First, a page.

Writing about the rag pictured at right:
…They have constructed themselves upon the bizarre and defunct notion that mixing solid public affairs journalism with Britney Spears covers and paeans to plastic pop music is a formula for publishing success. It isn’t, any more. Whereas once people would have rushed out to newsstands to pick up copies of Rolling Stone and read what all fuss was about with McChrystal, now they either A) read that one single story on RS’s website, for free, or B) read it at the competition’s website for free…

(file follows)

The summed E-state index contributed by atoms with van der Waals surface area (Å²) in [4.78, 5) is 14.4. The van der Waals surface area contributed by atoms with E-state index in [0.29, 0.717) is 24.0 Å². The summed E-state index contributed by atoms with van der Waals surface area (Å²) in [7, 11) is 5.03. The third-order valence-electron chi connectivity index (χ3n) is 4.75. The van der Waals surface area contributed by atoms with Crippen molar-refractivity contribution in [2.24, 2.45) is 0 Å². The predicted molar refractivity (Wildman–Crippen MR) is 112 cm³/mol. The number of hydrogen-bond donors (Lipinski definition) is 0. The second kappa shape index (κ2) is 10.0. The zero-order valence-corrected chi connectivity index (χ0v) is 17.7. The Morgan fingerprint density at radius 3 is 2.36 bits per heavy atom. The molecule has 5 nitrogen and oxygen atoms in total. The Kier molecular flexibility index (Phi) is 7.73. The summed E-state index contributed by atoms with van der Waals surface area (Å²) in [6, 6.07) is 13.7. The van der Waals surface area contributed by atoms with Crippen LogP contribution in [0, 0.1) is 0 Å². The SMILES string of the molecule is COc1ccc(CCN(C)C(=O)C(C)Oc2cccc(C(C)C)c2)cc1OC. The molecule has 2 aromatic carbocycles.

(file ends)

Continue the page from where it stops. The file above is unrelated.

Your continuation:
“Rolling Stone—and Esquire, and Vanity Fair, for that matter—put out stories that are just as good as the stories in The New Yorker, The Atlantic, or any other high temple of journalism. But those stories are interspersed with such a great quantity of formulaic celebrity profiles and grooming tips that one is unable to take the magazine as a whole seriously. Everyone knows that you don’t need to subscribe to Rolling Stone in order to read the five great stories they publish every year; just wait until you hear those stories mentioned elsewhere and check in then.”
Preach on, brother man.